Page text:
Students share mixed feelings about tuition hike


With a $227 million decrease in the University System of Georgia’s (USG) budget, Tech students will see a $500 per semester increase in tuition starting with the Fall 2010 semester.

The tuition increase will offset $80 million, and reductions in USG’s 35 colleges and universities’ operating budgets will offset the remaining $147 million.

“I agree with the tuition increase because it is necessary to maintain the quality of education, which helps ensure grants and research funding will continue to come in,” said Keller Smith, a third-year CHBE major.

Tech is a top ten public university and a strong research institution with access to opportunities not available to other institutions, yet tuition is still relatively low compared to its peers. After the $1000 increase, tuition at Tech will still be either at or below tuition rates of its peer institutions.

“I also fault the Georgia State Legislature for cutting funding for education for the same reasons stated above. The increase for the Student Government Association (SGA) is a small price for the continuing support of student organizations,” Smith said.

Earlier this year, SGA passed a five dollar increase in the student activity fee with the Board of Regents’ approval, allowing student organizations to function normally without a budget hit.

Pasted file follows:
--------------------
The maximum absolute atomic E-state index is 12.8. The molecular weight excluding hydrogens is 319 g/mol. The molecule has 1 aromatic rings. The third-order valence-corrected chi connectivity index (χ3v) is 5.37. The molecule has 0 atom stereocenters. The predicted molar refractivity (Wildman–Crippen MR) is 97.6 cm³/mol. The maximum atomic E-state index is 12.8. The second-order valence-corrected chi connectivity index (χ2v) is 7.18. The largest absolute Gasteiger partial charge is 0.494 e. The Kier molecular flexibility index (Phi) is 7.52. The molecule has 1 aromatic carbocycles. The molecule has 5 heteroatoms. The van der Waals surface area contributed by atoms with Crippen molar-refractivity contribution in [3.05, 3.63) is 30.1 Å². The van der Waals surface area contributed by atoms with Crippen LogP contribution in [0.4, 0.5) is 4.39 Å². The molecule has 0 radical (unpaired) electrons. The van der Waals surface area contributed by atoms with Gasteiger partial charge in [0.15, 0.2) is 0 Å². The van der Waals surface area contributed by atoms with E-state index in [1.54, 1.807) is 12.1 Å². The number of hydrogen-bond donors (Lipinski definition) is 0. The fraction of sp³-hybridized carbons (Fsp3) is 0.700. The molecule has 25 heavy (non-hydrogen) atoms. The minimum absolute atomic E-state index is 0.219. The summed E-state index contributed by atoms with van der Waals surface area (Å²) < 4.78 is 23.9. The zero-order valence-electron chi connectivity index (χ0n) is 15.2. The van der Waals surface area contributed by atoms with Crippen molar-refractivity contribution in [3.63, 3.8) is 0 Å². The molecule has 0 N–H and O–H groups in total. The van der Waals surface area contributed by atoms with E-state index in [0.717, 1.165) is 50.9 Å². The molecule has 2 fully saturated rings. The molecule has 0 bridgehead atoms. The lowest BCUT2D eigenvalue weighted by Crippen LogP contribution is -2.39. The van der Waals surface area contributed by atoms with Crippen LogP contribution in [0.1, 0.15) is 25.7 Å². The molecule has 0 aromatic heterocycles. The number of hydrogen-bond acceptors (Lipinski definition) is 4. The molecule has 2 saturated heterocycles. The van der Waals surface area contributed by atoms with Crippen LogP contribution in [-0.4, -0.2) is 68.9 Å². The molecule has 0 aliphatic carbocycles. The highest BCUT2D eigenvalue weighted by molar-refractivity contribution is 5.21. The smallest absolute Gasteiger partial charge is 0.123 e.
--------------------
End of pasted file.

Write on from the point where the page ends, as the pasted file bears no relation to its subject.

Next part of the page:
“We do not take the impact of these decisions lightly. However, we still believe the value of a Georgia Tech education far outweighs the cost of attendance. Our Institute consistently produces some of the world’s highest-paid and most successful graduates. Without your support and hard work, Georgia Tech would not be the school it is today,” said a campuswide e-mail sent by SGA on May 25.

Budget reductions from the last fall and spring semesters saw furloughs, USG employee health care changes and the institutional mandatory fee increase. That reduction was $176 million compared to the new $227 million reduction, leading the Board of Regents to look for more effective reduction solutions for the growing problem.

“I’m not even willing to pay a penny more for tuition, and this is not the right time for an increase. I understand the difficulty, but it is part of [the job of the State Legislature and the Board of Regents] to manage things like this,” said Sho Kitamura, a second-year CE major and New York native.

“I see the same going on in New York, but the legislature is managing the educational stability. Recently, they even awarded more financial support to in-state students, so I see no reason why Georgia cannot maintain the same educational affordability. I don’t want education to be a luxury,” Kitamura said.

The Helping Outstanding People Educationally (HOPE)scholarship will cover the $500 tuition increase, putting a more obvious strain on out-of-state students who will now annually pay $18,000 more than in-state students in tuition. The Board of Regents stressed that the students who are under the Guaranteed Tuition Plan (also referred to as “fixed-for-four”) will continue to be covered, and the Board has called on research institutions like Tech to provide more need-based financial aid for students on Pell Grants.